Aug 18, 2016
3
0
Status
Pre-Medical
Pharmacology, the fundamental aspect of pharmacology are drugs. Each individual drug can be categorized by name (generic and brand name), class, indications, dosage range, notable side effects and metabolism.

I have taken a pharmacology class and I did rather well, but I'd like to know as much as I can about drugs, if not everything.

What is or are the most effective study methods in order to remember nearly all pharmaceuticals while being able to explain them in detail? Is there a specific system, brand? What about the best flashcards for remembering what you learned studying pharmacology.
 

ldiot

2+ Year Member
Oct 7, 2015
1,619
922
Miami, FL
Status
Resident [Any Field]
Best system is grouping them into class. For example if you know one statin then you know them all
 
Jan 12, 2016
35
8
Status
Pharmacist
My personal opinion on how to memorize them:
Start with the class of drugs (e.g. ACE-Is, beta-blockers, statins, SSRIs etc.). Next, look at the general side effects and general indications of the entire class (e.g. beta-blockers are commonly used for systolic heart failure and have the general side effect of bradycardia). Then within that class, look at which ones have unique side effects/interactions/features that others in the class don't have (e.g. carvedilol is a unique beta-blocker because it also has alpha-blocking effects and can have a larger effect on reducing blood pressure). I wouldn't worry too much about doses.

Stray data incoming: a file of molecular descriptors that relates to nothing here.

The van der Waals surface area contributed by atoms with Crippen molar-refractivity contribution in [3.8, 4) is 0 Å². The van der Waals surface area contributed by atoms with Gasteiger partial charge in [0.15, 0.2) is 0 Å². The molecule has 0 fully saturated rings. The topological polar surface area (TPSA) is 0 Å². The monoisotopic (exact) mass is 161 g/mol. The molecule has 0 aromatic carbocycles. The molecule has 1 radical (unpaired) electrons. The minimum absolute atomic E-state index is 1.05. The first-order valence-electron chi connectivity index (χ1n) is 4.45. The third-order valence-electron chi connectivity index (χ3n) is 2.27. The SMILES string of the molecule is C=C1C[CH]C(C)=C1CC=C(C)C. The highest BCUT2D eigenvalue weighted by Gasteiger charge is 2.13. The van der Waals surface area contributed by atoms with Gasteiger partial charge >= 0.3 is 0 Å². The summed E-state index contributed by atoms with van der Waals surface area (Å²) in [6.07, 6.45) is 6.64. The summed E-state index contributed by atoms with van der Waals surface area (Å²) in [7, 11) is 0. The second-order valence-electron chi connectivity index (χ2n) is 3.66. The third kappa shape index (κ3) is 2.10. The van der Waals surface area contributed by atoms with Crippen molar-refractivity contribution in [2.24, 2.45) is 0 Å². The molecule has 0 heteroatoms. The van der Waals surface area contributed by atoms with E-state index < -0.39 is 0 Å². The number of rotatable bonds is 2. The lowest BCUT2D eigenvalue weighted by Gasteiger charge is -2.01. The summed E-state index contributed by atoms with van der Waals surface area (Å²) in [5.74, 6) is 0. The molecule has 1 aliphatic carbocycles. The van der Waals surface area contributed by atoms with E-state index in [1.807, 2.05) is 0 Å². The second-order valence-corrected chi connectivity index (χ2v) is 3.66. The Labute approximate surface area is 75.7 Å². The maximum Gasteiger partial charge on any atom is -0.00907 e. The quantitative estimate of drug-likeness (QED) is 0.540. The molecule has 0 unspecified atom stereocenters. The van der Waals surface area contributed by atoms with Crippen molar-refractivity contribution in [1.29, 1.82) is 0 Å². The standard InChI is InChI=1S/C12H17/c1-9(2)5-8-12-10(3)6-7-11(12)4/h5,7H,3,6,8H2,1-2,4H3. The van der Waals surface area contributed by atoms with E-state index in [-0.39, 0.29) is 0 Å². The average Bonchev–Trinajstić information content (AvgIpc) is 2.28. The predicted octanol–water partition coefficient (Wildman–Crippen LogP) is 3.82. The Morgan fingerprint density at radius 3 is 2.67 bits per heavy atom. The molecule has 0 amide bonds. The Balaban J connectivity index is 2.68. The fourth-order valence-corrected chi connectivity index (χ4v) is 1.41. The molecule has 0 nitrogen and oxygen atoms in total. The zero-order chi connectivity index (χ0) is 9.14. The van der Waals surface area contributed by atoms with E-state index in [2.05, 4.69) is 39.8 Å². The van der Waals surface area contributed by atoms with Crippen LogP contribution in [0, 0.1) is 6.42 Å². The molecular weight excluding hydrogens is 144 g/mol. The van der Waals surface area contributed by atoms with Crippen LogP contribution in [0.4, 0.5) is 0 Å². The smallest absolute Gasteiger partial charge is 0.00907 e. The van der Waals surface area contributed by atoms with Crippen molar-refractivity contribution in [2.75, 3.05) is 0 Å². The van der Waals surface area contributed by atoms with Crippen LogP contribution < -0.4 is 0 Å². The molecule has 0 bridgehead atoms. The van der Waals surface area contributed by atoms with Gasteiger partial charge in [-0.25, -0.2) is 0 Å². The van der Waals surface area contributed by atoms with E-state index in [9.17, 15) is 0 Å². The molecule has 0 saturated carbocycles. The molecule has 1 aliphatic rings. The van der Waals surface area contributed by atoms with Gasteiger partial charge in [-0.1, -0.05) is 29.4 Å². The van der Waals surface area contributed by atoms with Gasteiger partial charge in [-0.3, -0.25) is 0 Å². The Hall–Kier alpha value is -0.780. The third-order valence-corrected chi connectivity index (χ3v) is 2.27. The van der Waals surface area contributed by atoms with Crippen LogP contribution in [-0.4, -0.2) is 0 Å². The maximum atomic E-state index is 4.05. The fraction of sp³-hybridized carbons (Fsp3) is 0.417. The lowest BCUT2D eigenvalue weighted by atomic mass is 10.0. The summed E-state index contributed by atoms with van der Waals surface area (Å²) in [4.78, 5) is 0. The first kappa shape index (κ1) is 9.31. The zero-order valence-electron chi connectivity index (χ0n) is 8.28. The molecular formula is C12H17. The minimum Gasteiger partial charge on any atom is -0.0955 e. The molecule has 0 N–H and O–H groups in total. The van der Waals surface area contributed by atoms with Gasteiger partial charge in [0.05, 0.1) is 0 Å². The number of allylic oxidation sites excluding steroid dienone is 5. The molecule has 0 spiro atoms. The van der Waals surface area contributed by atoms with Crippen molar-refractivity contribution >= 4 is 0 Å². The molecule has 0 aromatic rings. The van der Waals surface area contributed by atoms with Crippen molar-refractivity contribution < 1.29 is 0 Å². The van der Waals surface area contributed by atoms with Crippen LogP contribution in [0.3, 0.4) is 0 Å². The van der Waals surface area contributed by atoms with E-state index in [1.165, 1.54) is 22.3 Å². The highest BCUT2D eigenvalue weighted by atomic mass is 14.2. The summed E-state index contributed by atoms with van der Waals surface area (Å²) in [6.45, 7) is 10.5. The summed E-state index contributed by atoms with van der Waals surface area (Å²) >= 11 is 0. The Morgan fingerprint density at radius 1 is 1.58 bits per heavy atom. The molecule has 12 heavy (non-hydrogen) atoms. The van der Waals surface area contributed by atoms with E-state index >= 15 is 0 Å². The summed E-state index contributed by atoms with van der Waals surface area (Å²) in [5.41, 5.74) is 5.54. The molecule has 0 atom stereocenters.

• Like
Reactions: BidingMyTime

BidingMyTime

Lost Shaker Of Salt
10+ Year Member
Oct 2, 2006
3,667
2,741
Illinois
Status
Pharmacist
It's like anything, the "best" way will differ from person to person, depending on each person's unique learning style. You can get ideas from others, but ultimately you will have to experiment to figure out what works "best" for you. Since you did well in your pharmacology class, I'd think about how you studied for that, and then maybe just refine or tweak your technique, rather than trying something completely different.
 

no_future

2020? SERIOUSLY?
Aug 25, 2016
7
5
Status
Pharmacist
I seriously suggest reading a few textbook chapters for each class / disease state. Find some good explanation that clicks with you. Powerpoints suck generally.
 

RxVampire

PharmDruggist
2+ Year Member
Oct 12, 2015
787
756
Status
Pharmacist
Organize them by class/MOA & do subgroups if plausible (chemical structure backbone, enantiomers, generations, secondary mechanisms, etc.) or dose equivalencies (PPI, HMG CoA RIs, loop diuretics, etc.). Indication grouping can be helpful as well...I.e. Beta blockers with migraine prophylaxis.